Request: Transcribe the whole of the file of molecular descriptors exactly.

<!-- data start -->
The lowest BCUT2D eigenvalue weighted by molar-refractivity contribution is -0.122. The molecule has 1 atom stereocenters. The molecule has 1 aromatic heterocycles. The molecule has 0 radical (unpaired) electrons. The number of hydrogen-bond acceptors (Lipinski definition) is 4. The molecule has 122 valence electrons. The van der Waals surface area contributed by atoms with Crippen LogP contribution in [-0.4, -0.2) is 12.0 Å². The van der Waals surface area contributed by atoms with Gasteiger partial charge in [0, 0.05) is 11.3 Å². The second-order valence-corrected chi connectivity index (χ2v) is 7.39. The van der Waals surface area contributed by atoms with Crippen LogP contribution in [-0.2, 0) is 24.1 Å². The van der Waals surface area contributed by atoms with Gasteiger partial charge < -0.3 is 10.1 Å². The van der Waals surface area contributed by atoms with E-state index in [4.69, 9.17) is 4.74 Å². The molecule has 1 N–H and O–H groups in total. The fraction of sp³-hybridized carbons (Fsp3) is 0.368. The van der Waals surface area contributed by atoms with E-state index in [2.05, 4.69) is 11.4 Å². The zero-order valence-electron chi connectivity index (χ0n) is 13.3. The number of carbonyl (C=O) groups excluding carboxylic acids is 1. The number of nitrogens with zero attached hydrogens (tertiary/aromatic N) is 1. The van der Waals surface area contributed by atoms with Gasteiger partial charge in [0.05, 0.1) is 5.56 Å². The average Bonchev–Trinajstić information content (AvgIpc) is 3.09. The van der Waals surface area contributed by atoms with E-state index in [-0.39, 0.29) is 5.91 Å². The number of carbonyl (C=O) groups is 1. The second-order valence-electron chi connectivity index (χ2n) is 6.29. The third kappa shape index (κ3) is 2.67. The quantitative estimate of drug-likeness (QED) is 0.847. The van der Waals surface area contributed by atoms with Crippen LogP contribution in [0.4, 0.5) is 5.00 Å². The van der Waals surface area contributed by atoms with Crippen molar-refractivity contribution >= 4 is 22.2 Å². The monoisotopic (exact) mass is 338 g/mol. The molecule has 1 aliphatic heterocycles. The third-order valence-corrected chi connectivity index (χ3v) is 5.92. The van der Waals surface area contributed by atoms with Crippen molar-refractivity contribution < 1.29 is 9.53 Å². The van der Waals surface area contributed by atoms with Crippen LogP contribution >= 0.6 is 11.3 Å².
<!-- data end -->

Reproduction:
The lowest BCUT2D eigenvalue weighted by molar-refractivity contribution is -0.122. The molecule has 1 atom stereocenters. The molecule has 1 aromatic heterocycles. The molecule has 0 radical (unpaired) electrons. The number of hydrogen-bond acceptors (Lipinski definition) is 4. The molecule has 122 valence electrons. The van der Waals surface area contributed by atoms with Crippen LogP contribution in [-0.4, -0.2) is 12.0 Å². The van der Waals surface area contributed by atoms with Gasteiger partial charge in [0, 0.05) is 11.3 Å². The second-order valence-corrected chi connectivity index (χ2v) is 7.39. The van der Waals surface area contributed by atoms with Crippen LogP contribution in [-0.2, 0) is 24.1 Å². The van der Waals surface area contributed by atoms with Gasteiger partial charge < -0.3 is 10.1 Å². The van der Waals surface area contributed by atoms with E-state index in [4.69, 9.17) is 4.74 Å². The molecule has 1 N–H and O–H groups in total. The fraction of sp³-hybridized carbons (Fsp3) is 0.368. The van der Waals surface area contributed by atoms with E-state index in [2.05, 4.69) is 11.4 Å². The zero-order valence-electron chi connectivity index (χ0n) is 13.3. The number of carbonyl (C=O) groups excluding carboxylic acids is 1. The number of nitrogens with zero attached hydrogens (tertiary/aromatic N) is 1. The van der Waals surface area contributed by atoms with Gasteiger partial charge in [0.05, 0.1) is 5.56 Å². The average Bonchev–Trinajstić information content (AvgIpc) is 3.09. The van der Waals surface area contributed by atoms with E-state index in [-0.39, 0.29) is 5.91 Å². The number of carbonyl (C=O) groups is 1. The second-order valence-electron chi connectivity index (χ2n) is 6.29. The third kappa shape index (κ3) is 2.67. The quantitative estimate of drug-likeness (QED) is 0.847. The van der Waals surface area contributed by atoms with Crippen LogP contribution in [0.4, 0.5) is 5.00 Å². The van der Waals surface area contributed by atoms with Crippen molar-refractivity contribution >= 4 is 22.2 Å². The monoisotopic (exact) mass is 338 g/mol. The molecule has 1 aliphatic heterocycles. The third-order valence-corrected chi connectivity index (χ3v) is 5.92. The van der Waals surface area contributed by atoms with Crippen molar-refractivity contribution < 1.29 is 9.53 Å². The van der Waals surface area contributed by atoms with Crippen LogP contribution >= 0.6 is 11.3 Å².